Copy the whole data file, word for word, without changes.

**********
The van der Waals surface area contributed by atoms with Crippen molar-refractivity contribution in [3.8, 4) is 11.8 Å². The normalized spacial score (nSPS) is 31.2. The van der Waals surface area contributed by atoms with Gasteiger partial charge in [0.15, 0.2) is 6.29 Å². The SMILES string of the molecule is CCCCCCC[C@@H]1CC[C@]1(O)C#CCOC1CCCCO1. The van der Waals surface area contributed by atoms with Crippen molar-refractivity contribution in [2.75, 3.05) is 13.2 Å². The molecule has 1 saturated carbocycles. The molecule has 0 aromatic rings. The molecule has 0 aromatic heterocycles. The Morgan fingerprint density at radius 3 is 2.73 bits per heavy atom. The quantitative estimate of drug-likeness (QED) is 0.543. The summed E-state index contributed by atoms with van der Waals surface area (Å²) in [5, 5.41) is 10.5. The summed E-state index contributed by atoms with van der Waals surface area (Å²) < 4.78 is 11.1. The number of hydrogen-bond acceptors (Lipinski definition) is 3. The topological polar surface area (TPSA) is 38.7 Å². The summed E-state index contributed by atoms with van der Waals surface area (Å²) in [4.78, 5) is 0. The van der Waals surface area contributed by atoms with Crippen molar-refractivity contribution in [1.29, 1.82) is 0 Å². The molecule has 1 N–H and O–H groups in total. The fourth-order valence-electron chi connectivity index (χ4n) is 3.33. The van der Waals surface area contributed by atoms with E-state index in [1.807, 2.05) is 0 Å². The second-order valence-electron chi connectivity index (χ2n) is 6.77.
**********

The van der Waals surface area contributed by atoms with Crippen molar-refractivity contribution in [3.8, 4) is 11.8 Å². The normalized spacial score (nSPS) is 31.2. The van der Waals surface area contributed by atoms with Gasteiger partial charge in [0.15, 0.2) is 6.29 Å². The SMILES string of the molecule is CCCCCCC[C@@H]1CC[C@]1(O)C#CCOC1CCCCO1. The van der Waals surface area contributed by atoms with Crippen molar-refractivity contribution in [2.75, 3.05) is 13.2 Å². The molecule has 1 saturated carbocycles. The molecule has 0 aromatic rings. The molecule has 0 aromatic heterocycles. The Morgan fingerprint density at radius 3 is 2.73 bits per heavy atom. The quantitative estimate of drug-likeness (QED) is 0.543. The summed E-state index contributed by atoms with van der Waals surface area (Å²) in [5, 5.41) is 10.5. The summed E-state index contributed by atoms with van der Waals surface area (Å²) < 4.78 is 11.1. The number of hydrogen-bond acceptors (Lipinski definition) is 3. The topological polar surface area (TPSA) is 38.7 Å². The summed E-state index contributed by atoms with van der Waals surface area (Å²) in [4.78, 5) is 0. The van der Waals surface area contributed by atoms with Crippen molar-refractivity contribution in [1.29, 1.82) is 0 Å². The molecule has 1 N–H and O–H groups in total. The fourth-order valence-electron chi connectivity index (χ4n) is 3.33. The van der Waals surface area contributed by atoms with E-state index in [1.807, 2.05) is 0 Å². The second-order valence-electron chi connectivity index (χ2n) is 6.77.